Tag Archives: 80/20 rule
Apr 8, 2010
The Top 50 Tweets That Businesses Should Be Doing
As a business on Twitter, I’ve grown adept at using a good mixture of tweets in order to:
1. Create a large, useful, and fun community of fans
However, I may be more the exception than the rule. I am still seeing so many businesses that have no idea what they’re doing on Twitter, and even more businesses that don’t even seem to be on Twitter. The businesses using it think they can broadcast from their bullhorn to yell about their products. The businesses eschewing Twitter think it’s “not for them” or “pointless.” “Why would I want to know what someone is having for lunch,” right? We’re not going to be that naive about this!
Below I have compiled a list of the top 50 tweets that businesses could or should be doing on Twitter. The list should be comprehensive enough that a business with the worst writer’s block should be able to generate a useful, interesting stream of tweets. Not every tweet will be appropriate for every business. Be yourself on Twitter (and everywhere!). If some of these tweets aren’t you, don’t make them. However, understand this: having a nice, well-rounded stream of tweets will do more for you than you think.
Overall, my goal is to show businesses that you shouldn’t just tweet about your products, and concurrently, you shouldn’t be afraid to tweet about things that have nothing to do with your products. As long as the tweets are coming from you, they should allow people to get to know you, and that’s exactly what you should want to happen.
I encourage you to comment below if you feel I’ve missed anything, or if I’ve included a tweet that you think is just completely inappropriate. Speaking of that, I will have a followup post containing a list of “cutting room floor” tweets that I feel are silly or not appropriate. Some will disagree with me on those, and I want to hear from you!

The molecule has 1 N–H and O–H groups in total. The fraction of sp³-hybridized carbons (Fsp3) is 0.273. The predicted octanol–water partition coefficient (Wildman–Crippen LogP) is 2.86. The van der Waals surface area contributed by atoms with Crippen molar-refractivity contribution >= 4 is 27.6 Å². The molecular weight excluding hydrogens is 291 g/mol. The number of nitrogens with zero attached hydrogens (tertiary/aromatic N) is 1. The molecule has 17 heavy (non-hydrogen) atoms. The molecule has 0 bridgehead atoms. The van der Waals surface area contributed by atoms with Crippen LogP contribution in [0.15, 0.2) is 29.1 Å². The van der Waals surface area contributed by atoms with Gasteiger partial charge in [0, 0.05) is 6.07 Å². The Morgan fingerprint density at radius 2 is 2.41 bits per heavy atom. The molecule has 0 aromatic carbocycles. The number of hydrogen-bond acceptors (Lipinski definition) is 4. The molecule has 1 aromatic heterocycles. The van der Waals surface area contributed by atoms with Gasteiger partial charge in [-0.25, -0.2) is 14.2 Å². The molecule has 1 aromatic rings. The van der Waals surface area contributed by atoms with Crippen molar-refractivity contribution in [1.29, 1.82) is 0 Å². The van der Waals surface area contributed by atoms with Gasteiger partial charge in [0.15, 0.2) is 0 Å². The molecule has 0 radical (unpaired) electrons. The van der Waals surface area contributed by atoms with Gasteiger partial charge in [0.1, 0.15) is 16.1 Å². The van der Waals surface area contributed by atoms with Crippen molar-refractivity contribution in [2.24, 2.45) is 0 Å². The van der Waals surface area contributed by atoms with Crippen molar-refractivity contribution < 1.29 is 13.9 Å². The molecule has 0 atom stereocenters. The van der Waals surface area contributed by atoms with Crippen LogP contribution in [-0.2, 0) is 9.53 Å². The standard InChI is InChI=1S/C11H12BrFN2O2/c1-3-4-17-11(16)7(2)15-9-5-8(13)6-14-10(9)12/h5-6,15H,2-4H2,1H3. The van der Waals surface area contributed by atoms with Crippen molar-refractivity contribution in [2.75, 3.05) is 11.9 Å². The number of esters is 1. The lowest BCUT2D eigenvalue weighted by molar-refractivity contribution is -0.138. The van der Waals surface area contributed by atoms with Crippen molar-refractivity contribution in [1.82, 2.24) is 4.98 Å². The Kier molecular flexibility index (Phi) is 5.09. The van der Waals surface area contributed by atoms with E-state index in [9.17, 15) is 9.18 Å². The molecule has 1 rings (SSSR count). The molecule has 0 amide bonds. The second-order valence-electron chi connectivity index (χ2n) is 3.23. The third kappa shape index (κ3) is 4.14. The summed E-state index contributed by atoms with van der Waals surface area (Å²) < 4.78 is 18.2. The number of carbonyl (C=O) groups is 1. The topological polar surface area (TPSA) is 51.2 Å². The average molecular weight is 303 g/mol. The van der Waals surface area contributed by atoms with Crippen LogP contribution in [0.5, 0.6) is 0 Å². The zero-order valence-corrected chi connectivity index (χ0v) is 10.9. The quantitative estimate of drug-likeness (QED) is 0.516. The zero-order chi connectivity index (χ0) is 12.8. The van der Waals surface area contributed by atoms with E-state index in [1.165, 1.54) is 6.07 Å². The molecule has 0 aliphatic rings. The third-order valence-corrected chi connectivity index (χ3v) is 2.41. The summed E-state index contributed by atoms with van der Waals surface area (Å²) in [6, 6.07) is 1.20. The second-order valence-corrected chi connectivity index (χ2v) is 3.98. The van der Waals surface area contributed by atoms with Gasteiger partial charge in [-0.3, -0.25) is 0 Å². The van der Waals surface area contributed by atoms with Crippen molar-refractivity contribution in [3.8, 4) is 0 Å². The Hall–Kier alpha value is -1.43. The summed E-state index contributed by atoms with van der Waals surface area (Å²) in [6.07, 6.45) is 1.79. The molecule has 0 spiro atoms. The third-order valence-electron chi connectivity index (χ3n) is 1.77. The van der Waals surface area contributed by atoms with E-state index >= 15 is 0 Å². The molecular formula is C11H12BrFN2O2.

These are in no particular order, and I don’t intend for you to use the list to make one of each tweet and then start over – you must be the judge as to the proper mix of tweets for your business. I try to follow the 80/20 rule (tweet 80% about others, only 20% about yourself), and I probably turn this more into the 90/10 rule when I tweet. I encourage you to keep this ratio in mind as you go about your tweeting.
1. Seriously, tweet what you’re eating. Tweet it. This is the most inane reason people give for not being on Twitter. “I don’t want to know what you’re eating for lunch.” Yes you do. Think about a live conversation between you and another human being – you’re standing together at a cocktail party, at the library, at work. “What’d you do this weekend?” “Oh we went to this great restaurant So-and-So Sushi, OMG it was awesome.” Is this not a conversation that is had constantly between people that know each other? Well, on Twitter, you’re doing the same thing. The only differences are you’re not standing in front of the person you’re talking to, you might not know the people reading your tweet, many others will get to hear (see) your conversation, and you’re limited to 140 characters. If I’m eating a steak with a cognac peppercorn reduction sauce, you’re going to know about it. It’s who I am, and I want you to have a chance to get to know me.
2. The response to a need – using Hootsuite or Tweetdeck, monitor key words in your business niche, and respond to questions with helpful information. Or, respond to any tweet that you think you can be helpful on – it does not have to be limited to your business or area of expertise.
Feb 22, 2010
Help Others and You Will Help Yourself
The 80/20 rule – you’ll hear about this when Twitter experts talk about the best way to use Twitter. Spend 80% of your time promoting others and talking about topics other than yourself, and spend 20% of your time on the things that matter to you. Many Tweeters question the need to do this – some don’t understand it, some just don’t do it.
Why would I spend time helping someone else on Twitter? What am I going to get out of it?
Google serves as a great example to me of “helping others is really helping yourself.” They have introduced so many free productivity tools, and I think that, notwithstanding the firestorm surrounding Google Buzz’s privacy issues, people really appreciate them for it. When they give all this cool stuff away for free, they’re buying something for themselves. When you promote the awesome new blog post of your friend, you are figuratively given a chip that you may be able to cash in later.
Besides that, it’s just good karma!